Today's regulatory action has been determined to be a “significant regulatory action” under Executive Order 12866, “Regulatory Planning and Review” (58 FR 51735, October 4, 1993). Accordingly, this final rule was subject to review under that Executive Order by the Office of Information and Regulatory Affairs of the Office of Management and Budget (OMB).

B. Review Under Executive Order 12988

With respect to the review of existing regulations and the promulgation of new regulations, section 3(a) of Executive Order 12988, “Civil Justice Reform,” 61 FR 4729 (February 7, 1996), imposes on Executive agencies the general duty to adhere to the following requirements: (1) Eliminate drafting errors and ambiguity; (2) Write regulations to minimize litigation; and (3) Provide a clear legal standard for affected conduct rather than a general standard and promote simplification and burden reduction. With regard to the review required by section 3(a), Start Printed Page 32543section 3(b) of Executive Order 12988 specifically requires that Executive agencies make every reasonable effort to ensure that the regulation: (1) Clearly specifies the subject law's preemptive effect, if any; (2) Clearly specifies any effect on existing Federal law or regulation; (3) Provides a clear legal standard for affected conduct while promoting simplification and burden reduction; (4) Specifies the retroactive effect, if any; (5) Adequately defines key terms; and (6) Addresses other important issues affecting clarity and general draftsmanship under any guidelines issued by the Attorney General. Section 3(c) of Executive Order 12988 requires Executive agencies to review regulations in light of applicable standards in section 3(a) and section 3(b) to determine whether they are met or it is unreasonable to meet one or more of them. USAID has completed the required review and determined that these proposed regulations meet the relevant standards of Executive Order 12988.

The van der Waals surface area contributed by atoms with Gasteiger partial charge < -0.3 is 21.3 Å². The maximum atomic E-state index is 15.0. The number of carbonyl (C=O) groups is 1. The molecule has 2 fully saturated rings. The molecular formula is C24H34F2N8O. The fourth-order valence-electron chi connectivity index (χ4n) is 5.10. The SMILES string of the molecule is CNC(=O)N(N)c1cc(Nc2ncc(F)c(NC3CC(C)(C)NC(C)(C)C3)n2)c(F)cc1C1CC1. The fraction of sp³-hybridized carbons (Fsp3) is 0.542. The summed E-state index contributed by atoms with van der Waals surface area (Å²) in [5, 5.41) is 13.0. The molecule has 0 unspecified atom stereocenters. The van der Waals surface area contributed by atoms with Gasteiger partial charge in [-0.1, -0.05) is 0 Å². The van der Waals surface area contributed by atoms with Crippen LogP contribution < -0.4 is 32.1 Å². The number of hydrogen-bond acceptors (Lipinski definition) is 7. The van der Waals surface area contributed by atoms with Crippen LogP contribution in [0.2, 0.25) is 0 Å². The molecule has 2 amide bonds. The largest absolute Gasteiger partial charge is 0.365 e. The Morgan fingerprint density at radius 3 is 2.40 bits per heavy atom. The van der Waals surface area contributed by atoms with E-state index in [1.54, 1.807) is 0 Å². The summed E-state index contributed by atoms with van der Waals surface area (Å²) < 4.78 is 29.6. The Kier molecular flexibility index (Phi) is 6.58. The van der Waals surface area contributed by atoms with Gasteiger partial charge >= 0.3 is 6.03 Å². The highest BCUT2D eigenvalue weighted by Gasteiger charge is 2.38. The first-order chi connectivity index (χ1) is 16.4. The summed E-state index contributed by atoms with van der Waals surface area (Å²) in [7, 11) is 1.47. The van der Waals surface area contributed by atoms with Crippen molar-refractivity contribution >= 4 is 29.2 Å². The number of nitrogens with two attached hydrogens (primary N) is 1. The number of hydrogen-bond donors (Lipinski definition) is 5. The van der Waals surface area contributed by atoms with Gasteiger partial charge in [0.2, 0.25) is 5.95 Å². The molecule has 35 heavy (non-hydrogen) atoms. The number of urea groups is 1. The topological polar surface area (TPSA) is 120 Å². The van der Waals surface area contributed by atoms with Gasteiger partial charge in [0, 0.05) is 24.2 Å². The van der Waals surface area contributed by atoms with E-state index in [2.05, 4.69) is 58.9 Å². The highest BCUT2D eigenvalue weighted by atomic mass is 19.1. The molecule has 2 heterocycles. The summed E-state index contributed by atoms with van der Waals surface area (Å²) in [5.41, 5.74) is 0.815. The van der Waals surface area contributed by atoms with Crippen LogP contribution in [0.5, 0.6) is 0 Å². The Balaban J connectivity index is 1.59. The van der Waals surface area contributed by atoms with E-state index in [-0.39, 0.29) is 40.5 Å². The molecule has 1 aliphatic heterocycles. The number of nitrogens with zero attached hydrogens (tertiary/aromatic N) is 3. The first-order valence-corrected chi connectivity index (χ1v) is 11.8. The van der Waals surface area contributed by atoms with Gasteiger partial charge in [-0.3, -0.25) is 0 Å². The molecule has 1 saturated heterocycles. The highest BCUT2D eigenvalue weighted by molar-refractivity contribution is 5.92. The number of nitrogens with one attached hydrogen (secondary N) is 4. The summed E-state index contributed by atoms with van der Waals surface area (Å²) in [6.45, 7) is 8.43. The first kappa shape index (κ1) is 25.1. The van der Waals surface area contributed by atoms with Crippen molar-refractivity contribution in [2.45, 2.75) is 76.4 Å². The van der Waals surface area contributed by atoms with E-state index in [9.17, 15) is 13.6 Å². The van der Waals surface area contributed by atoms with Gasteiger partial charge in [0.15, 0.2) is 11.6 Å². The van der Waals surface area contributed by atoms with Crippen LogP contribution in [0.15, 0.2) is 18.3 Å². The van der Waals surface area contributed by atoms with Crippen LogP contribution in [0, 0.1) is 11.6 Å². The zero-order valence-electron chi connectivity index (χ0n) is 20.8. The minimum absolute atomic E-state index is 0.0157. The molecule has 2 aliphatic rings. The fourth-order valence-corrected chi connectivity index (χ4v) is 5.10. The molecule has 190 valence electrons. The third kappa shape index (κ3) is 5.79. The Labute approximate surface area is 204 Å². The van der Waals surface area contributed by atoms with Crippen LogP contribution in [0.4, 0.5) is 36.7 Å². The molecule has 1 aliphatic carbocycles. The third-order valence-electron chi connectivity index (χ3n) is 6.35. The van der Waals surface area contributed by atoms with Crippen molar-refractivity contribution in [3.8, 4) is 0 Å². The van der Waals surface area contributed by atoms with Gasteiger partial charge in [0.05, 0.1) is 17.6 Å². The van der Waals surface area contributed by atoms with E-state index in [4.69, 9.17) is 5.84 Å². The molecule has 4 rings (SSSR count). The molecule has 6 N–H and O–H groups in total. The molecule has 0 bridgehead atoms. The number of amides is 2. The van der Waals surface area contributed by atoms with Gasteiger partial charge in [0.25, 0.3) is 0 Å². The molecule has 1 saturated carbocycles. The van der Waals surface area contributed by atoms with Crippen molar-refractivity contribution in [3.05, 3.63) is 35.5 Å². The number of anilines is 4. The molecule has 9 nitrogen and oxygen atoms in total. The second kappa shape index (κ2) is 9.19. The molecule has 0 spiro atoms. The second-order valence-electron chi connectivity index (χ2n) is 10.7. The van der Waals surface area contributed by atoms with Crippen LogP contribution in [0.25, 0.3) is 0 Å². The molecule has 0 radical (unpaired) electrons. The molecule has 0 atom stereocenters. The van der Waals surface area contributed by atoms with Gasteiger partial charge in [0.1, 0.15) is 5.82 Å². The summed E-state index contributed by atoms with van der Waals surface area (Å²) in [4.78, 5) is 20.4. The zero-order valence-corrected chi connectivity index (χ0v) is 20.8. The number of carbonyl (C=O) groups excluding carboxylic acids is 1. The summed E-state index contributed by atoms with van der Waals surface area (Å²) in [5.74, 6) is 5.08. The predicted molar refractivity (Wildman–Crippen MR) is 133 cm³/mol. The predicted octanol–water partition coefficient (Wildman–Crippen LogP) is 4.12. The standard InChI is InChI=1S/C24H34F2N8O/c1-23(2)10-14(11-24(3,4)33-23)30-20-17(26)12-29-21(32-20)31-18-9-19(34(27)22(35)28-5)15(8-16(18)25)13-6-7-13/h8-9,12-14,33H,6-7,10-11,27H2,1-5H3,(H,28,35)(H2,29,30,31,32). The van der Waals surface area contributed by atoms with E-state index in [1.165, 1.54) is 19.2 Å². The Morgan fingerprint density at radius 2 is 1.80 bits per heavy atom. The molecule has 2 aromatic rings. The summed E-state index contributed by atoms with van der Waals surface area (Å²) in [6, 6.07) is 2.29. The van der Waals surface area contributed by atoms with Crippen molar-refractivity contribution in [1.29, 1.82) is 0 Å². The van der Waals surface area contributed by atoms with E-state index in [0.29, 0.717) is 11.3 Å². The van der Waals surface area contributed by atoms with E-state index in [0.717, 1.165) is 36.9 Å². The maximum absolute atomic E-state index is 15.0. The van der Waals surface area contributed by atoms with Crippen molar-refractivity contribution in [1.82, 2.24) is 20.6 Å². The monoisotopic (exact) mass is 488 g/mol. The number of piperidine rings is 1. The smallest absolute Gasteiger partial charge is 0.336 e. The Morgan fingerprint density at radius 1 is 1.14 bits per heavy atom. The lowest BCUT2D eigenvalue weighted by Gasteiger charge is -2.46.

C. Review Under the Regulatory Flexibility Act

This final rule has been reviewed under the Regulatory Flexibility Act of 1980, Public Law 96-354, that requires preparation of an initial regulatory flexibility analysis for any rule that must be proposed for public comment and that is likely to have significant economic impact on a substantial number of small entities. Small entities include small business, small organizations, and small governmental jurisdictions.